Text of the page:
Elsevier, a Dutch publisher and one of the world’s major providers of scientific, technical, and medical information, announced this week the acquisition of bepress, formerly the Berkeley Electronic Press, an academic repository and software firm founded by academics in 1999.

Elsevier is part of Reed Elsevier, the parent of LexisNexis. Much of the publishing Elsevier sells is authored by professionals and submitted for peer review.

As I understand it, the research and information then published is only available by subscription, including as to any authority who would want to access their own submissions.

Elsevier has been subject to criticism of late from academic institutions worldwide, and even governmental agencies, for their having to fund research/scholarly writing, give it to Elsevier for free and then pay millions to Elsevier to get access to the research and writing.

In the case of government funded schools and research centers, the taxpayers pay twice. To fund research that goes to Elsevier, then to pay Elsevier for access to the reasearch their colleges, healthcare centers and government agencies require.

Bepress, on the other hand, has open access tools under its “Digital Commons” that allows institutions, including law schools, to showcase and preserve their scholarly output. Law review articles and other legal scholarship is available for free through bepress’ Law Commons, part of the larger Digital Commons network encompassing other academic areas.

Bepress’ acquisition comes on the heals of LexisNexis’ acquisition of SSRN, another repository of scholarly output, including that from law professors. Some librarians are looking with some suspicion at whether LexisNexis will retain open access and freely allow legal scholars to use their work freely across the net.

How did librarians and knowledge management professionals recact to the bpress acquisition? Not well, looking through the “Top” tweets on a Twitter search of bpress in the hours after the acqusition announcement.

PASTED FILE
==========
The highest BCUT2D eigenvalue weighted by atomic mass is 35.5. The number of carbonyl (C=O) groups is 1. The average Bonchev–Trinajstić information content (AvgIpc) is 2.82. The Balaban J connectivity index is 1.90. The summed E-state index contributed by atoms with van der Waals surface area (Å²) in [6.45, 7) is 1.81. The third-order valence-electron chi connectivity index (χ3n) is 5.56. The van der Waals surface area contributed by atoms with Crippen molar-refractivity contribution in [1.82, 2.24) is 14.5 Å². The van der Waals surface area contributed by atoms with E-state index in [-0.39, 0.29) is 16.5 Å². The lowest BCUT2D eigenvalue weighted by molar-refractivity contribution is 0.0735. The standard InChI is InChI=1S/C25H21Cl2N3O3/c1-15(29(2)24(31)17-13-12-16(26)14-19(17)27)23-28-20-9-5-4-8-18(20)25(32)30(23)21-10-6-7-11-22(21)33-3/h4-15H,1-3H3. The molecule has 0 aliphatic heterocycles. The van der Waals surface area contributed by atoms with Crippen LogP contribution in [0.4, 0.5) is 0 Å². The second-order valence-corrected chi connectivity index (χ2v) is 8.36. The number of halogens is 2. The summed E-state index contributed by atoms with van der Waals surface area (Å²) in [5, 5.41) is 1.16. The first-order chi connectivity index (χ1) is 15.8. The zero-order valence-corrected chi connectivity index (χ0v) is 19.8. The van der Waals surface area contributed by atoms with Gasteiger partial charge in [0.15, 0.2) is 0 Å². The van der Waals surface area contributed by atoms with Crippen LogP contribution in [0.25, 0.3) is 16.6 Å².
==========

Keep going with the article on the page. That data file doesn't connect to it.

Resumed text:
Elsevier announced the acquisition at 8 AM PT on Wednesday.

With the news announcement, via ZDNet, coming at the same time.

Following a few minutes later was a personal tweet of the “exciting news” from Elsevier’s Global Head of Corporate Relations.

Then came big question marks of Elsevier’s motives and ensuing problems for the academic community, beginning with a tweet from a digital projects coordinator and librarian at a major university.

Followed by the the library director at Macalester College.

Then more from the library community.

Then a college librarian who made her feelings clear.

An associate librarian for public services and scholarly communication had much to say (and did below), but feared “repository-sabotaging retribution.”

Bepress replied that it’s hard to hear all of this.

Within an hour of Elsevier’s announcement, professionals were looking for an alternative to Elsevier’s bpress, beginnning with a librarian at Georgetown Law.

The Associate University Librarian for Publishing / Director of University of Michigan Press continued the alternative solution discussion by questioning commercial platforms altogether.

And the alternative discussion, and what it would take, continued.

From this library director, it’s clear Elsevier was the issue, and why an alternative repository was needed.

Elsevier and its practices being an issue was made more than clear by this college librarian and director of communications.

A librarian and open access advocate shared a summary of tweets from his colleague, who earlier feared retribution, on why bpress selling to Elsevier was such a problem.

And the displeasure only continued four hours after the acquisition announcement with the Scholarly Communication Librarian at Cornell finding the acquisition troubling.

By mid-afternoon an engineer with an information services company wondered why bepress would expect any other reaction.

The above represents a good sampling of top tweets on the acquisition. Although I saw people comment on bepress being a good organization, historically, with good people to work with, I did not find any library professional who looked with favor on the acquisition.

Attorney and legal tech blogger, Bob Ambrogi, reporting on the acquisition noted that the announcement said nothing about the future of the bepress’ Digital Commons. Ambrogi said “we’ll have to wait and see what impact this has on scholarly publishing in law.”

It doesn’t appear many in the library community are going to wait and see. Librarians find Elsevier’s purchase of bpress troubling, at best.